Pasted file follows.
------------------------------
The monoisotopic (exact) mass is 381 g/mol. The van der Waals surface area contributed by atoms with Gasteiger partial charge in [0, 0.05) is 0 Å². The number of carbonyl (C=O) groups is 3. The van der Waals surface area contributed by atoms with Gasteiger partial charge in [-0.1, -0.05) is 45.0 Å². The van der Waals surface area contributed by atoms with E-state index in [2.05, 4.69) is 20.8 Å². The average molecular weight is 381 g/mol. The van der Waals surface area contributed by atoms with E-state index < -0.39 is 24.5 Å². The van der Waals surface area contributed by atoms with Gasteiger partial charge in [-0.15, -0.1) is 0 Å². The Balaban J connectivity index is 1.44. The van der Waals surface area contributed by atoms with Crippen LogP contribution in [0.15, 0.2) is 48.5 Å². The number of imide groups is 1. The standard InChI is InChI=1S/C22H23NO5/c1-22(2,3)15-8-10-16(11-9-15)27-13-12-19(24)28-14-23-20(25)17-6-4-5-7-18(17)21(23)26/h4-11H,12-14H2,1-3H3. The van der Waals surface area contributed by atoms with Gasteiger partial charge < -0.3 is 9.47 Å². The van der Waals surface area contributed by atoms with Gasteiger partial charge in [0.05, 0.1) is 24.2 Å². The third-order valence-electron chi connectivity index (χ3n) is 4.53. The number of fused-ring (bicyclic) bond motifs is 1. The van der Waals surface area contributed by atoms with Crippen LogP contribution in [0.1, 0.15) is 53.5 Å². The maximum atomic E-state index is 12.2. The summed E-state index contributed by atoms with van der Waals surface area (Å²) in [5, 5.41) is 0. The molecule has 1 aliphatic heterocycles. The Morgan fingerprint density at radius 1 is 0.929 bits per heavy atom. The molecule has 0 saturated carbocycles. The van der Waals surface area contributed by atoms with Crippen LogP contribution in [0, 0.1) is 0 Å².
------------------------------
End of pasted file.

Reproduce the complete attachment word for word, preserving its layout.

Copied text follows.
The monoisotopic (exact) mass is 381 g/mol. The van der Waals surface area contributed by atoms with Gasteiger partial charge in [0, 0.05) is 0 Å². The number of carbonyl (C=O) groups is 3. The van der Waals surface area contributed by atoms with Gasteiger partial charge in [-0.1, -0.05) is 45.0 Å². The van der Waals surface area contributed by atoms with E-state index in [2.05, 4.69) is 20.8 Å². The average molecular weight is 381 g/mol. The van der Waals surface area contributed by atoms with E-state index < -0.39 is 24.5 Å². The van der Waals surface area contributed by atoms with Gasteiger partial charge in [-0.15, -0.1) is 0 Å². The Balaban J connectivity index is 1.44. The van der Waals surface area contributed by atoms with Crippen LogP contribution in [0.15, 0.2) is 48.5 Å². The number of imide groups is 1. The standard InChI is InChI=1S/C22H23NO5/c1-22(2,3)15-8-10-16(11-9-15)27-13-12-19(24)28-14-23-20(25)17-6-4-5-7-18(17)21(23)26/h4-11H,12-14H2,1-3H3. The van der Waals surface area contributed by atoms with Gasteiger partial charge < -0.3 is 9.47 Å². The van der Waals surface area contributed by atoms with Gasteiger partial charge in [0.05, 0.1) is 24.2 Å². The third-order valence-electron chi connectivity index (χ3n) is 4.53. The number of fused-ring (bicyclic) bond motifs is 1. The van der Waals surface area contributed by atoms with Crippen LogP contribution in [0.1, 0.15) is 53.5 Å². The maximum atomic E-state index is 12.2. The summed E-state index contributed by atoms with van der Waals surface area (Å²) in [5, 5.41) is 0. The molecule has 1 aliphatic heterocycles. The Morgan fingerprint density at radius 1 is 0.929 bits per heavy atom. The molecule has 0 saturated carbocycles. The van der Waals surface area contributed by atoms with Crippen LogP contribution in [0, 0.1) is 0 Å².